• Brain Activity as a NetworkBrain activity revealed by imaging:Need for non-stimulus driven analysisHow to characterize such a structure?

  • Traffic in the Brain: Chronic Painregular graphPainThalamus (1/3)S1 (hand)Cerebellum (1/3)Posterior Parietal (1/4)Prefrontal (1/6)Prefrontal (2/6)S1 (foot)

    Pain SurrogatePrefrontal (2/6)

    Visual SurrogatePrefrontal (3/6)

  • Connections DendogramGroup Ipf1, pf2, pf4, pf5, pf6, s1 (foot), pparietal3, pparietal4

    Group IIthal1, thal2, thal3, venst2, psins, ancing1, ancing2

    Group IIIamygd1, amygd2, amygd3, nacc1, nacc2, pf3, venst1, venteg1, venteg2

    Group IVs2_1, s2_1, anins, pscing, PM, cereb1, cereb2, cereb3, s1-hand, motor, pparietal1, pparietal3

  • Preliminary ConclusionsThe network analysis exposes a coherent functional organization

    It provides novel functional hypotheses for further experimentation

  • General ConclusionsThe global/network approach unveils emergent states of biological networks

    Provides tools for functional dissection

    Guides the search for mechanisms

  • CreditsMariano Sigman, Rockefeller INEBA, ParisVania Apkarian, Northwestern UniversityDante Chialvo, UCLAVictor Martinez, Univ. Baleares, Spain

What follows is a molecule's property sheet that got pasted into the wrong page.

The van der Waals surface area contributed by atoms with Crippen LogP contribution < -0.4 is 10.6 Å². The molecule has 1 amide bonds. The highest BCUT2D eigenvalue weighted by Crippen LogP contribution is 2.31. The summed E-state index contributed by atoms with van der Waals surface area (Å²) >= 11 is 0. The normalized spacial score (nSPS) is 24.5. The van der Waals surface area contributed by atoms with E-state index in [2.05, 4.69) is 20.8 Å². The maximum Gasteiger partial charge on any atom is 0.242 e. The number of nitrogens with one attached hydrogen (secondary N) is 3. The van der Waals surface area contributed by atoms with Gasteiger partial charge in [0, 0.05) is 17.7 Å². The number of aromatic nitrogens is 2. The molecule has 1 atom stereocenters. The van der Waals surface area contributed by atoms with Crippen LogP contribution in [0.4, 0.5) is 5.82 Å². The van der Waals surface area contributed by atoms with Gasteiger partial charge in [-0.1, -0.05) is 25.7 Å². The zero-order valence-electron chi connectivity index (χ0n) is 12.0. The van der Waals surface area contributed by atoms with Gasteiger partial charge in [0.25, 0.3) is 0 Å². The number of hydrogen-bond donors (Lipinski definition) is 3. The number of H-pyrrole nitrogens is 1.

We want Here talk about the need to quantify meaning, as an outstanding problem in logic, philosophy and computer science, not to mention brain science. Ultimately, we are still under the spell of Aristotle.The reductionist approach has been very influential in logic, philosophy and epistemology, whereas the holistic approach typically has lacked a formal bearing. In any case, it is clear that the holistic approach has the upper hand, and it is now a matter of finding the right analytic framework. Perhaps, this is not independent of the advent of distributed computation and the increase knowledge of brain function. We will argue that this latter aspect is fundamental.Talk about different measures of traffic in a graph, and the implications for models of neural instances of semantic networks. Imaging studies have shown that the activation of semantically related meanings is contiguous in language areas, and there is conscious and pre-conscious spread of activation when meanings are presented, including somato-sensorial and motor areas. The evidence is even more clear in the case of psychophysical priming effects.Wordnet is a systematic attempt to characterize semantic relationships between meanings, which we will argue is what defines meaning.We are looking for a graph-theoretical measure that can relate to our intuition of meaning. Foremost among them are the measures related to the navigation of the graph, the reason for which will become apparent further in the talk.Distribution of number of links per node, showing an indication that wordnet is scale-free as many networks arising from self-organized processes.Small-worldness: it has been shown that many natural networks are sw, I.e. having a relatively low clustering they posses a short diameter, what makes convenient the navigation while sparing the cost of high connectivity.Here we can see how the polysemous links impact the structure of wordnet, creating short-cuts that significantly reduce the diameter of the graph. Polymous links keep the clustering high, nevertheless. The comparison with semi-random graphs is relevant because it shows that polysemous links are essentially random and leading to the reduction of the diameter of the network.Another exemplification of the same effect. The main effect is that the addition of polysemous links is equivalent to the addition of random links, the effect of which is to render the network a small-world. The clustering, however, remains high as opposed to a typical small-world network.The effect of polysemy on the hierarchical structure of the rest of the semantic relationships. The tree structure is essentially dissolved by polysemy.Example tree of wordnet. In red are displayed polysemy links, clearly showing the creation of shortcuts between the other, more hierarchical or structured semantic relationships.Traffic shows the existence of clusters determined by highly polysemous meanings, which dominate the circulation in the graph. Interestingly, there is no correlation with the average minimal distance and the connectivity, suggesting that traffic is a valid alternate measure.Some possible ramifications of these ideas. One interesting possibility is to measure semantics in a quantitative way, perhaps by quantifying the change in the navigation pattern when a meaning is added/deleted or presented.